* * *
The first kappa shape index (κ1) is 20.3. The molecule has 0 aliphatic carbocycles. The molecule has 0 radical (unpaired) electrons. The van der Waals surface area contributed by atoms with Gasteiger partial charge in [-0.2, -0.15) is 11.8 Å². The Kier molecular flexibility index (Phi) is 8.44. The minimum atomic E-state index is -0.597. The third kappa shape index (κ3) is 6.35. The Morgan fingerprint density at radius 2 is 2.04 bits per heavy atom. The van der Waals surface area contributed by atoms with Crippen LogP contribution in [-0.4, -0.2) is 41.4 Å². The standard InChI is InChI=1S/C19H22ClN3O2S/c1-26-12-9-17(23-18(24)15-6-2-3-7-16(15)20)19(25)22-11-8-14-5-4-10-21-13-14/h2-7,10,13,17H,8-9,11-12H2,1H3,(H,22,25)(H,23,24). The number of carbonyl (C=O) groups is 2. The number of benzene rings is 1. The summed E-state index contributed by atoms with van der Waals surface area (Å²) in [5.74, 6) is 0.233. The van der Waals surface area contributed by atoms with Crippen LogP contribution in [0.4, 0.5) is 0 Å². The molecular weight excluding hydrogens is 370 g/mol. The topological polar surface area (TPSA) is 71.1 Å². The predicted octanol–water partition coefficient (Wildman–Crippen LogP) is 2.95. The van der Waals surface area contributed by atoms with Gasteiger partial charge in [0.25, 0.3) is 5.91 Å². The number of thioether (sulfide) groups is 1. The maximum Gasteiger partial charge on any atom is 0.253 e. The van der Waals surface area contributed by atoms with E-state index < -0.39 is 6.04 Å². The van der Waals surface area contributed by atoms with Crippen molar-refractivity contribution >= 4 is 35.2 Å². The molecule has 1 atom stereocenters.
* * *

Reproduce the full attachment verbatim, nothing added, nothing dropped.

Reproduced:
The first kappa shape index (κ1) is 20.3. The molecule has 0 aliphatic carbocycles. The molecule has 0 radical (unpaired) electrons. The van der Waals surface area contributed by atoms with Gasteiger partial charge in [-0.2, -0.15) is 11.8 Å². The Kier molecular flexibility index (Phi) is 8.44. The minimum atomic E-state index is -0.597. The third kappa shape index (κ3) is 6.35. The Morgan fingerprint density at radius 2 is 2.04 bits per heavy atom. The van der Waals surface area contributed by atoms with Crippen LogP contribution in [-0.4, -0.2) is 41.4 Å². The standard InChI is InChI=1S/C19H22ClN3O2S/c1-26-12-9-17(23-18(24)15-6-2-3-7-16(15)20)19(25)22-11-8-14-5-4-10-21-13-14/h2-7,10,13,17H,8-9,11-12H2,1H3,(H,22,25)(H,23,24). The number of carbonyl (C=O) groups is 2. The number of benzene rings is 1. The summed E-state index contributed by atoms with van der Waals surface area (Å²) in [5.74, 6) is 0.233. The van der Waals surface area contributed by atoms with Crippen LogP contribution in [0.4, 0.5) is 0 Å². The molecular weight excluding hydrogens is 370 g/mol. The topological polar surface area (TPSA) is 71.1 Å². The predicted octanol–water partition coefficient (Wildman–Crippen LogP) is 2.95. The van der Waals surface area contributed by atoms with Gasteiger partial charge in [0.25, 0.3) is 5.91 Å². The number of thioether (sulfide) groups is 1. The maximum Gasteiger partial charge on any atom is 0.253 e. The van der Waals surface area contributed by atoms with E-state index < -0.39 is 6.04 Å². The van der Waals surface area contributed by atoms with Crippen molar-refractivity contribution >= 4 is 35.2 Å². The molecule has 1 atom stereocenters.